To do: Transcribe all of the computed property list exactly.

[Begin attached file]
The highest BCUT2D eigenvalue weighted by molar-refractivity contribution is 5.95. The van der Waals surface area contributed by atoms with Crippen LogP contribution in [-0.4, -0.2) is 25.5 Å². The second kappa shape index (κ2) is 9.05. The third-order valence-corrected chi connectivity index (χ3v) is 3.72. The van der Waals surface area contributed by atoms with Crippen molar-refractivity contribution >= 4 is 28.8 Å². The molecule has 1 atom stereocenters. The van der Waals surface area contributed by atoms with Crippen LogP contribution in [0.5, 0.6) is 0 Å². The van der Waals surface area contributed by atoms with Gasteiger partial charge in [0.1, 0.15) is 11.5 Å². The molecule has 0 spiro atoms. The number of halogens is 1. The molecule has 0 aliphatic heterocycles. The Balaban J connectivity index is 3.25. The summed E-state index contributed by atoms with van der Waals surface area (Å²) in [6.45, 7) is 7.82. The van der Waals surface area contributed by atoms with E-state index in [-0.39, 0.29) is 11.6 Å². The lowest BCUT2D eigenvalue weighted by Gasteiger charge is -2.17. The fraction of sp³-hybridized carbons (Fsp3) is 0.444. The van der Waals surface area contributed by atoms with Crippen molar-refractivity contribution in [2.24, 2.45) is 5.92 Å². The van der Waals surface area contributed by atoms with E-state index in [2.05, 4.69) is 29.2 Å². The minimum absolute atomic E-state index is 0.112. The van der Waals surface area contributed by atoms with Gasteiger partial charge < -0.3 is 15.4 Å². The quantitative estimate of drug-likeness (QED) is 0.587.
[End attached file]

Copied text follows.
The highest BCUT2D eigenvalue weighted by molar-refractivity contribution is 5.95. The van der Waals surface area contributed by atoms with Crippen LogP contribution in [-0.4, -0.2) is 25.5 Å². The second kappa shape index (κ2) is 9.05. The third-order valence-corrected chi connectivity index (χ3v) is 3.72. The van der Waals surface area contributed by atoms with Crippen molar-refractivity contribution >= 4 is 28.8 Å². The molecule has 1 atom stereocenters. The van der Waals surface area contributed by atoms with Crippen LogP contribution in [0.5, 0.6) is 0 Å². The van der Waals surface area contributed by atoms with Gasteiger partial charge in [0.1, 0.15) is 11.5 Å². The molecule has 0 spiro atoms. The number of halogens is 1. The molecule has 0 aliphatic heterocycles. The Balaban J connectivity index is 3.25. The summed E-state index contributed by atoms with van der Waals surface area (Å²) in [6.45, 7) is 7.82. The van der Waals surface area contributed by atoms with E-state index in [-0.39, 0.29) is 11.6 Å². The lowest BCUT2D eigenvalue weighted by Gasteiger charge is -2.17. The fraction of sp³-hybridized carbons (Fsp3) is 0.444. The van der Waals surface area contributed by atoms with Crippen molar-refractivity contribution in [2.24, 2.45) is 5.92 Å². The van der Waals surface area contributed by atoms with E-state index in [2.05, 4.69) is 29.2 Å². The minimum absolute atomic E-state index is 0.112. The van der Waals surface area contributed by atoms with Gasteiger partial charge < -0.3 is 15.4 Å². The quantitative estimate of drug-likeness (QED) is 0.587.